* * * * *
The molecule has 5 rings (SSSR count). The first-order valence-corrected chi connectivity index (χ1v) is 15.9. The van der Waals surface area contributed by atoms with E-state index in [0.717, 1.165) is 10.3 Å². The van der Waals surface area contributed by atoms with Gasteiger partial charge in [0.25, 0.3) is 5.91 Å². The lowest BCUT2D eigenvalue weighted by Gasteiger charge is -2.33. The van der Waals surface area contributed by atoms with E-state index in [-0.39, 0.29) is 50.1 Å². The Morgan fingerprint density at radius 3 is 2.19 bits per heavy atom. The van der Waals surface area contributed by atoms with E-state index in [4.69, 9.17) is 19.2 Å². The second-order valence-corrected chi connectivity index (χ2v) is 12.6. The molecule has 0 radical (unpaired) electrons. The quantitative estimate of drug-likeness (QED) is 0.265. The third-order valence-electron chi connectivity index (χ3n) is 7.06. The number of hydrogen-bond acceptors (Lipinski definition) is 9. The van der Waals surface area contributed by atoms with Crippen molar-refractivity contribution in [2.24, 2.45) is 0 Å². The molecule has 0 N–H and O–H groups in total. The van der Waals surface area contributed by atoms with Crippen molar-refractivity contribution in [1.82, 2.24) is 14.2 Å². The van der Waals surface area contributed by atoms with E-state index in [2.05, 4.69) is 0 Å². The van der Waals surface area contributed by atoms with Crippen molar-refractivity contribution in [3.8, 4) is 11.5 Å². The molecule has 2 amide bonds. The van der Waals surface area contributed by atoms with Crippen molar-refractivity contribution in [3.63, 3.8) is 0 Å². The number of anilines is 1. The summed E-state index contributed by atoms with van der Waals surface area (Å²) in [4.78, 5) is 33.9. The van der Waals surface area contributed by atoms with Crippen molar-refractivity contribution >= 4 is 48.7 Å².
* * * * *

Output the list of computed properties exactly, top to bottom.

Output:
The molecule has 5 rings (SSSR count). The first-order valence-corrected chi connectivity index (χ1v) is 15.9. The van der Waals surface area contributed by atoms with E-state index in [0.717, 1.165) is 10.3 Å². The van der Waals surface area contributed by atoms with Gasteiger partial charge in [0.25, 0.3) is 5.91 Å². The lowest BCUT2D eigenvalue weighted by Gasteiger charge is -2.33. The van der Waals surface area contributed by atoms with E-state index in [-0.39, 0.29) is 50.1 Å². The Morgan fingerprint density at radius 3 is 2.19 bits per heavy atom. The van der Waals surface area contributed by atoms with E-state index in [4.69, 9.17) is 19.2 Å². The second-order valence-corrected chi connectivity index (χ2v) is 12.6. The molecule has 0 radical (unpaired) electrons. The quantitative estimate of drug-likeness (QED) is 0.265. The third-order valence-electron chi connectivity index (χ3n) is 7.06. The number of hydrogen-bond acceptors (Lipinski definition) is 9. The van der Waals surface area contributed by atoms with Crippen molar-refractivity contribution in [2.24, 2.45) is 0 Å². The molecule has 0 N–H and O–H groups in total. The van der Waals surface area contributed by atoms with Crippen molar-refractivity contribution in [1.82, 2.24) is 14.2 Å². The van der Waals surface area contributed by atoms with E-state index in [2.05, 4.69) is 0 Å². The van der Waals surface area contributed by atoms with Crippen molar-refractivity contribution in [3.8, 4) is 11.5 Å². The molecule has 2 amide bonds. The van der Waals surface area contributed by atoms with Crippen molar-refractivity contribution in [3.63, 3.8) is 0 Å². The number of anilines is 1. The summed E-state index contributed by atoms with van der Waals surface area (Å²) in [4.78, 5) is 33.9. The van der Waals surface area contributed by atoms with Crippen molar-refractivity contribution >= 4 is 48.7 Å².